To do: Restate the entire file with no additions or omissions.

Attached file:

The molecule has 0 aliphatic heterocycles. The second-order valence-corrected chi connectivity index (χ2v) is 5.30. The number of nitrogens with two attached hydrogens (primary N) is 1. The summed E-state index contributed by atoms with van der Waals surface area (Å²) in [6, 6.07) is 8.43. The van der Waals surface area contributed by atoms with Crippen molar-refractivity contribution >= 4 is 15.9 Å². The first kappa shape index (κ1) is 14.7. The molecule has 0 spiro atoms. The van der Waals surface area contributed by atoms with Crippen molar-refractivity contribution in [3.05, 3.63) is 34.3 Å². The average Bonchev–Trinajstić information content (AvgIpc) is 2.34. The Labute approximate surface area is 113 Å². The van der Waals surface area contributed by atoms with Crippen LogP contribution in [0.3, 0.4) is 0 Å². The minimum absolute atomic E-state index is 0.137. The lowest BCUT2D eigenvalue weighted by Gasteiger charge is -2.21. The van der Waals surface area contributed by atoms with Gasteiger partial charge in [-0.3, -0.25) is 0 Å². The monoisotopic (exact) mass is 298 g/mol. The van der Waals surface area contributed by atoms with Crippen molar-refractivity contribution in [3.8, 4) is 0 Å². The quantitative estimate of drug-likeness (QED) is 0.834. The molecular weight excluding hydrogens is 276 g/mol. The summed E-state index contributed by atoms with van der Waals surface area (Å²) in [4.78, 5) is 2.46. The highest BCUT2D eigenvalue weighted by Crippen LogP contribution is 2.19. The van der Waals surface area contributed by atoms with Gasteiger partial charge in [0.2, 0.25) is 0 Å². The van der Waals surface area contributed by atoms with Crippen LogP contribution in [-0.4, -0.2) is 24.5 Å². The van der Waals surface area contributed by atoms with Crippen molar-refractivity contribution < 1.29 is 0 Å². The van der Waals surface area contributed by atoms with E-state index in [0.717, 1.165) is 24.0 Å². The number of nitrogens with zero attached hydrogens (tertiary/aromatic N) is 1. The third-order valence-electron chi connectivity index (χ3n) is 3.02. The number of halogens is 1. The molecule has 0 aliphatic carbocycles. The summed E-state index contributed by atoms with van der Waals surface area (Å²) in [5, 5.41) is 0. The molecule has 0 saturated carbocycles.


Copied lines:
The molecule has 0 aliphatic heterocycles. The second-order valence-corrected chi connectivity index (χ2v) is 5.30. The number of nitrogens with two attached hydrogens (primary N) is 1. The summed E-state index contributed by atoms with van der Waals surface area (Å²) in [6, 6.07) is 8.43. The van der Waals surface area contributed by atoms with Crippen molar-refractivity contribution >= 4 is 15.9 Å². The first kappa shape index (κ1) is 14.7. The molecule has 0 spiro atoms. The van der Waals surface area contributed by atoms with Crippen molar-refractivity contribution in [3.05, 3.63) is 34.3 Å². The average Bonchev–Trinajstić information content (AvgIpc) is 2.34. The Labute approximate surface area is 113 Å². The van der Waals surface area contributed by atoms with Crippen LogP contribution in [0.3, 0.4) is 0 Å². The minimum absolute atomic E-state index is 0.137. The lowest BCUT2D eigenvalue weighted by Gasteiger charge is -2.21. The van der Waals surface area contributed by atoms with Gasteiger partial charge in [-0.3, -0.25) is 0 Å². The monoisotopic (exact) mass is 298 g/mol. The van der Waals surface area contributed by atoms with Crippen molar-refractivity contribution in [3.8, 4) is 0 Å². The quantitative estimate of drug-likeness (QED) is 0.834. The molecular weight excluding hydrogens is 276 g/mol. The summed E-state index contributed by atoms with van der Waals surface area (Å²) in [4.78, 5) is 2.46. The highest BCUT2D eigenvalue weighted by Crippen LogP contribution is 2.19. The van der Waals surface area contributed by atoms with Gasteiger partial charge in [0.2, 0.25) is 0 Å². The van der Waals surface area contributed by atoms with Crippen LogP contribution in [-0.4, -0.2) is 24.5 Å². The van der Waals surface area contributed by atoms with Crippen molar-refractivity contribution < 1.29 is 0 Å². The van der Waals surface area contributed by atoms with E-state index in [0.717, 1.165) is 24.0 Å². The number of nitrogens with zero attached hydrogens (tertiary/aromatic N) is 1. The third-order valence-electron chi connectivity index (χ3n) is 3.02. The number of halogens is 1. The molecule has 0 aliphatic carbocycles. The summed E-state index contributed by atoms with van der Waals surface area (Å²) in [5, 5.41) is 0. The molecule has 0 saturated carbocycles.